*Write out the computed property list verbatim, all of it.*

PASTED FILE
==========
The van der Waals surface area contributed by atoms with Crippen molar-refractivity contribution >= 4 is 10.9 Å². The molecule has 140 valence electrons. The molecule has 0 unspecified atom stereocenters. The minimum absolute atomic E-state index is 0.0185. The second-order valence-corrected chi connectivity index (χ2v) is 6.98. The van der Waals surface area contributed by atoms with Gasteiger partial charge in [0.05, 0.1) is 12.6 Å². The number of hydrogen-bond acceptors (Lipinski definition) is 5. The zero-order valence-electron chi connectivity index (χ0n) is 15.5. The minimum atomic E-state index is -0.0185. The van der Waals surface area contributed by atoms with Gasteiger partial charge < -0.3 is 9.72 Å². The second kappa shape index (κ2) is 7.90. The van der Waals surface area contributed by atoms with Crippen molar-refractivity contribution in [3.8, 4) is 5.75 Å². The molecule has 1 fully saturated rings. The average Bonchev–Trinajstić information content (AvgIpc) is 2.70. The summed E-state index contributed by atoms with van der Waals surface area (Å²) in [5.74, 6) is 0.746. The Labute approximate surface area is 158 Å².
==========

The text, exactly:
The van der Waals surface area contributed by atoms with Crippen molar-refractivity contribution >= 4 is 10.9 Å². The molecule has 140 valence electrons. The molecule has 0 unspecified atom stereocenters. The minimum absolute atomic E-state index is 0.0185. The second-order valence-corrected chi connectivity index (χ2v) is 6.98. The van der Waals surface area contributed by atoms with Gasteiger partial charge in [0.05, 0.1) is 12.6 Å². The number of hydrogen-bond acceptors (Lipinski definition) is 5. The zero-order valence-electron chi connectivity index (χ0n) is 15.5. The minimum atomic E-state index is -0.0185. The van der Waals surface area contributed by atoms with Gasteiger partial charge < -0.3 is 9.72 Å². The second kappa shape index (κ2) is 7.90. The van der Waals surface area contributed by atoms with Crippen molar-refractivity contribution in [3.8, 4) is 5.75 Å². The molecule has 1 fully saturated rings. The average Bonchev–Trinajstić information content (AvgIpc) is 2.70. The summed E-state index contributed by atoms with van der Waals surface area (Å²) in [5.74, 6) is 0.746. The Labute approximate surface area is 158 Å².